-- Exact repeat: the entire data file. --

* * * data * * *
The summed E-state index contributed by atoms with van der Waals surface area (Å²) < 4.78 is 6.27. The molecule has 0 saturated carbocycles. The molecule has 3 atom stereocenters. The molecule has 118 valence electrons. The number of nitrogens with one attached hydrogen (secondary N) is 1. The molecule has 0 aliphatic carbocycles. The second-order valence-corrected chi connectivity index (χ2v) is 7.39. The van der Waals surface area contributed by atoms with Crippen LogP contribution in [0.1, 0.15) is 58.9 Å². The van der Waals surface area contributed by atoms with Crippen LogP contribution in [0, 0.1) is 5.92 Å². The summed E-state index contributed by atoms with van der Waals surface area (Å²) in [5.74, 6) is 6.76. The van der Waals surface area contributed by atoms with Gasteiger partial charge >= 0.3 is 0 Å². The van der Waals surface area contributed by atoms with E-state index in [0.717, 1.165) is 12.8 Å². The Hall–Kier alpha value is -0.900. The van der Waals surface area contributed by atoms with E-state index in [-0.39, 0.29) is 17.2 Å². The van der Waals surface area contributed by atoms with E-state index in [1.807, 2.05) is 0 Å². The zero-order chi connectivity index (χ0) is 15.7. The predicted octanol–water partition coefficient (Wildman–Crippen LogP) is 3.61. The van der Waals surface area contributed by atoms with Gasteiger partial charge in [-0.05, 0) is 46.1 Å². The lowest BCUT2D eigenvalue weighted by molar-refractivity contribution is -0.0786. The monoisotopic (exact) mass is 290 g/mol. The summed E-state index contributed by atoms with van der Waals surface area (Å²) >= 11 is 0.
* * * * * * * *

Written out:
The summed E-state index contributed by atoms with van der Waals surface area (Å²) < 4.78 is 6.27. The molecule has 0 saturated carbocycles. The molecule has 3 atom stereocenters. The molecule has 118 valence electrons. The number of nitrogens with one attached hydrogen (secondary N) is 1. The molecule has 0 aliphatic carbocycles. The second-order valence-corrected chi connectivity index (χ2v) is 7.39. The van der Waals surface area contributed by atoms with Crippen LogP contribution in [0.1, 0.15) is 58.9 Å². The van der Waals surface area contributed by atoms with Crippen LogP contribution in [0, 0.1) is 5.92 Å². The summed E-state index contributed by atoms with van der Waals surface area (Å²) in [5.74, 6) is 6.76. The van der Waals surface area contributed by atoms with Gasteiger partial charge >= 0.3 is 0 Å². The van der Waals surface area contributed by atoms with E-state index in [0.717, 1.165) is 12.8 Å². The Hall–Kier alpha value is -0.900. The van der Waals surface area contributed by atoms with E-state index in [-0.39, 0.29) is 17.2 Å². The van der Waals surface area contributed by atoms with E-state index in [1.807, 2.05) is 0 Å². The zero-order chi connectivity index (χ0) is 15.7. The predicted octanol–water partition coefficient (Wildman–Crippen LogP) is 3.61. The van der Waals surface area contributed by atoms with Gasteiger partial charge in [-0.05, 0) is 46.1 Å². The lowest BCUT2D eigenvalue weighted by molar-refractivity contribution is -0.0786. The monoisotopic (exact) mass is 290 g/mol. The summed E-state index contributed by atoms with van der Waals surface area (Å²) >= 11 is 0.